There is a biblical account by Matthew where Jesus felt the need to retire into the desert but was followed by a great crowd of people.
Looking at them, he was filled with pity for all the people who had followed him. Matthew describes how Jesus out of generosity, was moved by the state of the people who were both suffering and hungry. He cured those who were suffering and fed all those who were hungry.
The Bible presents this episode as the miracle of ‘the bread and fish’. This miracle was a sign which pointed to something great: God’s generosity.
It happened beyond the laws of nature as a sign that Jesus was God’s envoy. More to that, it aimed at strengthening and at elucidating the faith of his followers. But more still, and in a very particular way, this miracle continues to shed some lights on what should be Christian generosity.
Christian generosity happens when we reach out to others who are in need, or when we give up some of our personal rights in order to serve others better.
In his teaching, Paul used to lay out some principles of generosity. He called generosity the test of true love. According to Paul, as we often wish to excel in many things like faith, speech and in knowledge, so should we feel the need to excel in the grace of alms giving.
He cautions us however that our generosity should be carried out with all liberty. It should be exercised with an attitude of enthusiasm rather than reluctance; for it is blessed to give.
Enthusiasm is also contagious; and thus our generosity may stir up a generous spirit in others. Each person should give what he or she decides without being reluctant or under compulsion, for God loves a cheerful giver.
Paul reminds us that God takes care of his ‘givers’ so that they may continue to be channels of his generosity. According to Saintt Paul, generosity goes beyond just meeting the need. It is as well a kind of prayer of thanks giving and praise to God.
In Mt 6:2-4, Jesus wants us to be careful when we exercise any kind of generosity in order not to hurt the feelings of those we help.
He says that when we give to the needy, we should not announce it with trumpets, as hypocrites would do. He said: “do not let your left hand know what your right hand is doing, then your Father who sees what is done in secret, will reward you.”
As Jesus told the meticulously tithing Pharisees, careful obedience of different norms is not enough, what is more important for us is to seek justice, mercy and faithfulness, especially for the poor and the oppressed.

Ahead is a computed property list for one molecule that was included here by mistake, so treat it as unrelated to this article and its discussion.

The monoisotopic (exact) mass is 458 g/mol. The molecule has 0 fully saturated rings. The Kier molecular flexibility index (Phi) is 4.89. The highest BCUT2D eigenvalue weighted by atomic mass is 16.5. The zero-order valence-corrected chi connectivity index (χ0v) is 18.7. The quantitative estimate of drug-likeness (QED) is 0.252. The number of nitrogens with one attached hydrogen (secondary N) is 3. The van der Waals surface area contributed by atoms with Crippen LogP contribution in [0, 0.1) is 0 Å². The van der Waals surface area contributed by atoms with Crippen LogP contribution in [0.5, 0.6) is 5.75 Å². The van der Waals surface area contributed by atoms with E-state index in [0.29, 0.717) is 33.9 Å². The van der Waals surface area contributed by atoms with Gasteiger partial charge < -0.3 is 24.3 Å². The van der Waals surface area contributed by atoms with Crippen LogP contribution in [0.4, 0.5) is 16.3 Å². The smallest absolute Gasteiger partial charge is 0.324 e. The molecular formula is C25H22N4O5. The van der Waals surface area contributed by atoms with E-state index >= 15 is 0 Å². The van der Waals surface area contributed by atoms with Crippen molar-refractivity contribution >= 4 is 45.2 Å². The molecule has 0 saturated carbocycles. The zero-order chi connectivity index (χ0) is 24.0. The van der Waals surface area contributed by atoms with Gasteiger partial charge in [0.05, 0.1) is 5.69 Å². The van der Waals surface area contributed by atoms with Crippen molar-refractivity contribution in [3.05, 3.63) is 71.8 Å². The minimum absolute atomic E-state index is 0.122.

When it comes to generosity, no one should be shy at doing the little that he or she can. God uses a new and drastic measure for our gifts.
He is not impressed with the quantity or any kind of large numbers. He rather measures according to the giver’s capacity and attitude. For him it is the heart which matters most.
Jesus spoke of this directly when he compared the temple gifts of the rich men with the gift of the poor widow, Lk 21:1-4.
Without over looking the importance of the rich men’s gifts, still by Jesus’ reckoning, the widow gave much more than the others, simply because she gave all she had to live on.
It remains true that her capacity was prohibitively little compared to the others, but her attitude was both exceptionally and immensely extravagant.
It is true therefore that our understanding of generosity or almsgiving may differ at times from the way Jesus looked at it.
But in the sign of the loaves and fish Jesus gives us the example of what he meant by generosity and he did it with the authority as he revealed himself as well as the new messianic Moses who nourishes God’s people in the desert.
The setting is explicit: the “lonely place” is a desert place, and recalls the manna in Exodus 16:12-35. In our human situation it reflects some kind of being in need.
He looked at the needy, at the hungry and he said: “You give them something to eat”. This shows Jesus’ compassion which comes before we ask him to do something for us. He is ready to come to our help when we are in need, using whatever means available and through people that we may or may not know.
He used the few provisions which were already there; usual loaves of barley and the fish which formed their daily meals. It all happened in a very normal way.
It is however of some importance that in helping them, Jesus used the Eucharistic language. The Eucharist, which is the church’s covenant meal with God, must always be seen in the light of the spiritual ‘eating’ and ‘drinking’ of God’s word that is faith.
It is this faith in sharing that generates our generosity towards others. Our communion with God is incomplete as long as we are not assimilated to Christ by living in a generous way.
The Eucharist is a sign not only of God’s love for us but also of our response to his love for man kind.
It is because of that love therefore, that Jesus could not let the people go back hungry. This was not a question of a vague “emotion”; the verb used by Matthew means to have very strong feelings, for those who suffer or who are in need.
Likewise, our generosity should be founded on such feelings. And from such a big heart, our generosity will never be insufficient and it will always be pleasing to God.